Adding to financial woes, many of the areas with the highest insurance costs tend to be located in states with the highest poverty rates. Six of the 10 states with the highest home insurance rates in 2023 were among the 10 poorest states in the country, according to U.S. Census Bureau data. All but two—Nebraska and Colorado—have a higher poverty rate than the U.S. average of 11.5%.

    The scary part is that global warming is causing more extremes in weather, and the more frequently these floods and intensified storms occur, the higher these insurance rates will go.

    https://www.nar.realtor/magazine/real-estate-news/states-where-home-insurance-costs-are-surging-highest#:~:text=“The states with the highest,face a growing wildfire risk
     
    #3088 deb4rockets, Jun 15, 2024
    Last edited: Jun 15, 2024
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  9. rocketsjudoka

    rocketsjudoka Contributing Member
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    People can deny climate change all they want. They can mock alarmist claims and Greta Thunberg. That doesn’t change that they still have to deal with consequences like increased flooding, droughts and higher insurance rates.
     
  10. AroundTheWorld

    AroundTheWorld Insufferable 98er
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    I still rather live in Florida than in cold ass Minnesota lol
     
  11. rocketsjudoka

    rocketsjudoka Contributing Member
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    Thanks to climate change Minnesota isn’t as cold ass as it once was. :p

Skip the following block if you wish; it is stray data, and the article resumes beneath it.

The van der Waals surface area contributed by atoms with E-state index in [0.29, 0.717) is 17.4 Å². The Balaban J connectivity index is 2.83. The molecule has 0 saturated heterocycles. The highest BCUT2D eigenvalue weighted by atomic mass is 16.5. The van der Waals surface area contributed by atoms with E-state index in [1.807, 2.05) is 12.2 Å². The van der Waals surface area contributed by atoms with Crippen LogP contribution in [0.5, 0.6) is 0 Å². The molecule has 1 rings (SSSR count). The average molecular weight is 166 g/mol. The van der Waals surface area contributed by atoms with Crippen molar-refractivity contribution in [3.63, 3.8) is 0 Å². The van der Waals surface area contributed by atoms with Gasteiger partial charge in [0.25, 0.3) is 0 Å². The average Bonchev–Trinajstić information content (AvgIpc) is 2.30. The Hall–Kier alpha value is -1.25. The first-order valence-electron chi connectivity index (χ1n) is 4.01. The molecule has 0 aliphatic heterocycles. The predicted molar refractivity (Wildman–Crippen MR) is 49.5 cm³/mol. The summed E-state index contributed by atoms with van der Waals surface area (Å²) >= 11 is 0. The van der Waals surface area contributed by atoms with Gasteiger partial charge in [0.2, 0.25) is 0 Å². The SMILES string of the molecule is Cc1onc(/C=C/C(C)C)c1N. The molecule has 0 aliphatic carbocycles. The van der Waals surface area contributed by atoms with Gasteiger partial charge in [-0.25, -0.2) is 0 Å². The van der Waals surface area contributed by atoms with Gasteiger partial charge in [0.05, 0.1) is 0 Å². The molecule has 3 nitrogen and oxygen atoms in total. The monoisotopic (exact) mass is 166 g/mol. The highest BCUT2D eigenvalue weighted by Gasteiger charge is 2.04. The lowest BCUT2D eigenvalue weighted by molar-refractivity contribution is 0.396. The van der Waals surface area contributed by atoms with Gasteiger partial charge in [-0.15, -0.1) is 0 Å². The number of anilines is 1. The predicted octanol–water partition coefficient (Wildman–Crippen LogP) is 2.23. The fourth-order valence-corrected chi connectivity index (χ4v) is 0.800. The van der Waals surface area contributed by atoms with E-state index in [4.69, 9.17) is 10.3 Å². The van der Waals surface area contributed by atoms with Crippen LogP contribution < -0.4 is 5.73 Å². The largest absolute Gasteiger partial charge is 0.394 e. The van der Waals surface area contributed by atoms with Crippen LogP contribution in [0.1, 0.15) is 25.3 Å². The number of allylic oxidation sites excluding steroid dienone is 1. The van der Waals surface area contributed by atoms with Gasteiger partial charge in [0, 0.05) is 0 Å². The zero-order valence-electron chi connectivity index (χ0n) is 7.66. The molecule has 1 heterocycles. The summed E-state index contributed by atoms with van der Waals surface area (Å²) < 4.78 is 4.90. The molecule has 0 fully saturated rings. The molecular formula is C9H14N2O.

12. Commodore

    Commodore Contributing Member

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  13. rocketsjudoka

    rocketsjudoka Contributing Member
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    And oil has been really great for Nigeria leading to great prosperity, development, wealth equity and peace. :rolleyes:
     
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  14. deb4rockets

    deb4rockets Contributing Member
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    When people refuse to believe that the oceans are warming, the floods are becoming more frequent around the world, the glaciers are melting, and storms are intensifying, then I think they are simply either a bit stupid, or just hell bent on taking the political stance of Republicans refusing to acknowledge what's happening.
     
  15. dmoneybangbang

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    Even if you don’t want to believe in climate change…. GOP governors aren’t investing in flood mitigation and resiliency.
     
  16. rocketsjudoka

    rocketsjudoka Contributing Member
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    Whether they acknowledge it happens or not it is happening and they are literally paying the cost of it in increased insurance, electricity and repair costs.

    The problem is that their denial to address it through policy just means the costs are going up for all of us.
     
  17. Commodore

    Commodore Contributing Member

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  18. rocketsjudoka

    rocketsjudoka Contributing Member
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    I guess since we’re now we’re showing so much concern for farmers in Africa I will ask again how has the oil industry worked out for Nigeria, Libya and other African countries?
     
  19. rocketsjudoka

    rocketsjudoka Contributing Member
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    Also Africa is suffering some of the worst effects of climate change
    With increased droughts and record heat.

    Many African countries have complained that they are suffering from Climate Change while contributing very little to it.
     
  20. deb4rockets

    deb4rockets Contributing Member